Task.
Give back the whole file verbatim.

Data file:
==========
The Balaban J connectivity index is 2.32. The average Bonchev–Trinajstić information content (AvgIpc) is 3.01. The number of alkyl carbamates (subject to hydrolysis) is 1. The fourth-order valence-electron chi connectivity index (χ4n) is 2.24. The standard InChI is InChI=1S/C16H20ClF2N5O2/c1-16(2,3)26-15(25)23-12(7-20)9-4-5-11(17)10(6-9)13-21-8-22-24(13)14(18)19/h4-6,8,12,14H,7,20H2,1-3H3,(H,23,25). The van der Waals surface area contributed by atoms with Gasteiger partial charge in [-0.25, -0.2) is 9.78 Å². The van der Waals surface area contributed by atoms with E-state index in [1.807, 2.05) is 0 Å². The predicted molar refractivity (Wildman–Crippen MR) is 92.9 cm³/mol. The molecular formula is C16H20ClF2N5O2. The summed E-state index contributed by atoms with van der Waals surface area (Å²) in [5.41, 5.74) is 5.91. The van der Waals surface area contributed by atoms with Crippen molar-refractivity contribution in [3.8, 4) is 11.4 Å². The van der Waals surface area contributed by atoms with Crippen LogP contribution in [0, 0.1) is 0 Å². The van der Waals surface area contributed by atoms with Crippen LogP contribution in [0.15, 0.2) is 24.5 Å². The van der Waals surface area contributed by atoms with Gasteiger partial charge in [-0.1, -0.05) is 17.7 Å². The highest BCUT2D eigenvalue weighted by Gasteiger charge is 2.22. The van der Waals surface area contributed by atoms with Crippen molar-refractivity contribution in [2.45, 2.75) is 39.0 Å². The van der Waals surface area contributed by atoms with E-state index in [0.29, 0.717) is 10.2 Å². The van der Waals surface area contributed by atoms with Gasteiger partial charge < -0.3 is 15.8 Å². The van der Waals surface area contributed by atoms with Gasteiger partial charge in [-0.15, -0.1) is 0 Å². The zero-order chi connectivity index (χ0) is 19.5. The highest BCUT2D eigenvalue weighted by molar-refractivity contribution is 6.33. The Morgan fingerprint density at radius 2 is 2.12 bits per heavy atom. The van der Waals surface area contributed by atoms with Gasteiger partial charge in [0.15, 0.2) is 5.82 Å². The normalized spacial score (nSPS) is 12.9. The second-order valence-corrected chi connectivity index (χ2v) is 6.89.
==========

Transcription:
The Balaban J connectivity index is 2.32. The average Bonchev–Trinajstić information content (AvgIpc) is 3.01. The number of alkyl carbamates (subject to hydrolysis) is 1. The fourth-order valence-electron chi connectivity index (χ4n) is 2.24. The standard InChI is InChI=1S/C16H20ClF2N5O2/c1-16(2,3)26-15(25)23-12(7-20)9-4-5-11(17)10(6-9)13-21-8-22-24(13)14(18)19/h4-6,8,12,14H,7,20H2,1-3H3,(H,23,25). The van der Waals surface area contributed by atoms with Gasteiger partial charge in [-0.25, -0.2) is 9.78 Å². The van der Waals surface area contributed by atoms with E-state index in [1.807, 2.05) is 0 Å². The predicted molar refractivity (Wildman–Crippen MR) is 92.9 cm³/mol. The molecular formula is C16H20ClF2N5O2. The summed E-state index contributed by atoms with van der Waals surface area (Å²) in [5.41, 5.74) is 5.91. The van der Waals surface area contributed by atoms with Crippen molar-refractivity contribution in [3.8, 4) is 11.4 Å². The van der Waals surface area contributed by atoms with Crippen LogP contribution in [0, 0.1) is 0 Å². The van der Waals surface area contributed by atoms with Crippen LogP contribution in [0.15, 0.2) is 24.5 Å². The van der Waals surface area contributed by atoms with Gasteiger partial charge in [-0.1, -0.05) is 17.7 Å². The highest BCUT2D eigenvalue weighted by Gasteiger charge is 2.22. The van der Waals surface area contributed by atoms with Crippen molar-refractivity contribution in [2.45, 2.75) is 39.0 Å². The van der Waals surface area contributed by atoms with E-state index in [0.29, 0.717) is 10.2 Å². The van der Waals surface area contributed by atoms with Gasteiger partial charge < -0.3 is 15.8 Å². The van der Waals surface area contributed by atoms with Gasteiger partial charge in [-0.15, -0.1) is 0 Å². The zero-order chi connectivity index (χ0) is 19.5. The highest BCUT2D eigenvalue weighted by molar-refractivity contribution is 6.33. The Morgan fingerprint density at radius 2 is 2.12 bits per heavy atom. The van der Waals surface area contributed by atoms with Gasteiger partial charge in [0.15, 0.2) is 5.82 Å². The normalized spacial score (nSPS) is 12.9. The second-order valence-corrected chi connectivity index (χ2v) is 6.89.